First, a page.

[0129] Next, a step S114 carries out a scheduling process according to the processing sequence of the selected pattern. In this case, a VOQ which is the target of the scheduling is all VOQs. Thereafter, a step S116 judges the request A(IN, O) which is the number of requests arrived during the previous period of the VOQ#0 for the input line i#IN and updates the highest priority output line, similarly to the steps S54 through S70 shown in FIG. 13. A step S118 judges the request B(IN, O) which is the number of requests arrived during the present period of the VOQ#0 for the input line i#IN and updates the highest priority output line, similarly to the steps S54 through S70 shown in FIG. 13. Furthermore, a step S120 updates the highest priority input line, similarly to the steps S74 through S90 shown in FIG. 14, and the process ends.

[0130]FIG. 18 is a diagram for explaining an example of an operation of the first embodiment of the priority scheduling sequential process. In FIG. 18, a scheduling is first carried out with respect to only the priority lines during a first half (first through fourth priorities) of the scheduling process, and a scheduling is then carried out with respect to the non-priority lines of the lines which are undetermined when processing the priority lines during a second half (fifth through seventh priorities) of the scheduling process. For this reason, it is possible to always schedule the priority lines with priority, regardless of the existence of the request in the non-priority line. However, compared to the first processing method described above, the processing time is doubled. For example, with respect to the input line i#0, the output lines o#2 and o#3 are the priority lines, and the output line o#1 is the non-priority line. In the case of the first processing method, the non-priority line (output line o#1) is selected based on the processing sequence, but according to this second processing method, the priority line is always selected with priority over the non-priority line, and thus, the priority line (output line o#2) can be selected based on the processing sequence.

[0131] On the other hand, with respect to the input line i#2, the output line o#0 is the priority line, and the output lines o#2 and o#3 are the non-priority lines. Hence, the output line o#0 which is the priority line is selected with priority. However, when processing the output line o#0, the output line o#0 cannot be determined because the output line o#0 is already determined by the input line i#3. As a result, the output line o#3 which is the non-priority line is determined in this case.

[0132] Accordingly, the processing of the non-priority lines is carried out after the processing of the priority lines is carried out for all of the input lines, and the priority lines can be completely scheduled with priority. In addition, an efficient scheduling can be made by utilizing the non-priority line which can be determined when processing the priority line. In the first embodiment, the processing sequences of the priority lines and the non-priority lines are the same, that is, the highest priority input line and the highest priority output line are used in common for the processing of the priority line and the processing of the non-priority line. But in this second embodiment, the highest priority lines are management independently for the processing of the priority line and the processing of the non-priority line. More particularly, the first half of the processing uses the sequence pattern which processes the highest priority input line and the highest priority output line of the priority lines with the first priority, and the second half of the processing uses the sequence pattern which processes the highest priority input line and the highest priority output line of the non-priority lines with the first priority.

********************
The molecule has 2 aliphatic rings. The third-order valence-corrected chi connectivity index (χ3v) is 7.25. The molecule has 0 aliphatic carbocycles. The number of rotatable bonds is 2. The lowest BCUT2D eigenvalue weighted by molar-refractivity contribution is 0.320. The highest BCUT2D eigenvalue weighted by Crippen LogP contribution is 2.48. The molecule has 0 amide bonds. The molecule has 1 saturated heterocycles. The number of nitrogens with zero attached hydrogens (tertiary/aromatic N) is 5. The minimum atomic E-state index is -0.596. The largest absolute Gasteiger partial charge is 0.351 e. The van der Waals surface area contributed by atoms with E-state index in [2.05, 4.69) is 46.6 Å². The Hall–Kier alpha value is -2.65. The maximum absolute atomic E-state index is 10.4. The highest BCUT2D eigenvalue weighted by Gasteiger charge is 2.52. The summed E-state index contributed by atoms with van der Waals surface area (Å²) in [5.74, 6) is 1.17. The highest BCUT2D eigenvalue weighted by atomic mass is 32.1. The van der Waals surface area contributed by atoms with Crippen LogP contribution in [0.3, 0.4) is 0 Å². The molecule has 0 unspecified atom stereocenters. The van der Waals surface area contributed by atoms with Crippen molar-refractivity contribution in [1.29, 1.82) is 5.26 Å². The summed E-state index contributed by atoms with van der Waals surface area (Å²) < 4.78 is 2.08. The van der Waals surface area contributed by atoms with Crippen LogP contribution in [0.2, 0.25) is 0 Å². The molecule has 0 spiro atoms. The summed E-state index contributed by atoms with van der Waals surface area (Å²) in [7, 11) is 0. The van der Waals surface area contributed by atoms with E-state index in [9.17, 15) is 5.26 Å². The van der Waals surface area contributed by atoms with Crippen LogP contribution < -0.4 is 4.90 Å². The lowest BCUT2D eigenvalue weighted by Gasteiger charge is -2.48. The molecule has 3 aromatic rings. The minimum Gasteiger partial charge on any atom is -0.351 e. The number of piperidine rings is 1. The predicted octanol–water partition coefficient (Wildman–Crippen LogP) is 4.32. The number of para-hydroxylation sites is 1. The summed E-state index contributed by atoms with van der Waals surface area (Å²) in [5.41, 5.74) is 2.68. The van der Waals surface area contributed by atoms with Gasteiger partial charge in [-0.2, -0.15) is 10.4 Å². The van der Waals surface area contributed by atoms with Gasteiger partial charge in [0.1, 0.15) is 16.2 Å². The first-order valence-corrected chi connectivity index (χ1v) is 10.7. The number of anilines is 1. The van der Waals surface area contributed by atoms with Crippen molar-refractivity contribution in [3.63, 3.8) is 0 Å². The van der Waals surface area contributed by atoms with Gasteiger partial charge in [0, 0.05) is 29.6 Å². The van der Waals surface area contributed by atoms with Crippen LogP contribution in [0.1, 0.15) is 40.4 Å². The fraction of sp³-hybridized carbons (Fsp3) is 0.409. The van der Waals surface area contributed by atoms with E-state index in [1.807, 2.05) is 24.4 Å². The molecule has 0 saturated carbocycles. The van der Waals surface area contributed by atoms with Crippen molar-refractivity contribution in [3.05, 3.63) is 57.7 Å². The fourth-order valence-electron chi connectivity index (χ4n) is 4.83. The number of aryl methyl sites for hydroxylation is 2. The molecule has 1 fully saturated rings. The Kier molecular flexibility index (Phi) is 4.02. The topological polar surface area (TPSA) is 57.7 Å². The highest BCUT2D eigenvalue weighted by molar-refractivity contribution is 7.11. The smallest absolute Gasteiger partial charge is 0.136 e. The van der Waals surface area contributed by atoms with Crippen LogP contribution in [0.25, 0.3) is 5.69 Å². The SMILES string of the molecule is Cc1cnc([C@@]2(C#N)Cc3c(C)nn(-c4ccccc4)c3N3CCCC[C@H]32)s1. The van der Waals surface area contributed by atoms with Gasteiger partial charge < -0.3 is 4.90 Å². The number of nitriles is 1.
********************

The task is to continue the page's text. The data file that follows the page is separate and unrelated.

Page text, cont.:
[0133] Next, a description will be given of the third processing method which processes the priority line and the non-priority line in parallel. FIG. 19 is a flow chart for explaining a first embodiment of a priority scheduling parallel process, that is, the third processing method. In FIG. 19, a step S130 selects a pattern which processes the highest priority output line of the highest priority input line with the first priority. Then, a step S132 carries out a scheduling process according to a processing sequence of the selected pattern. In this case, a VOQ which is the scheduling target is only the VOQ having the packet arrived during the previous period. A step S134 is carried out in parallel to the step S132. The step S134 carries out a scheduling process according to the processing sequence of the selected pattern. In this case, a VOQ which is the scheduling target is all VOQs.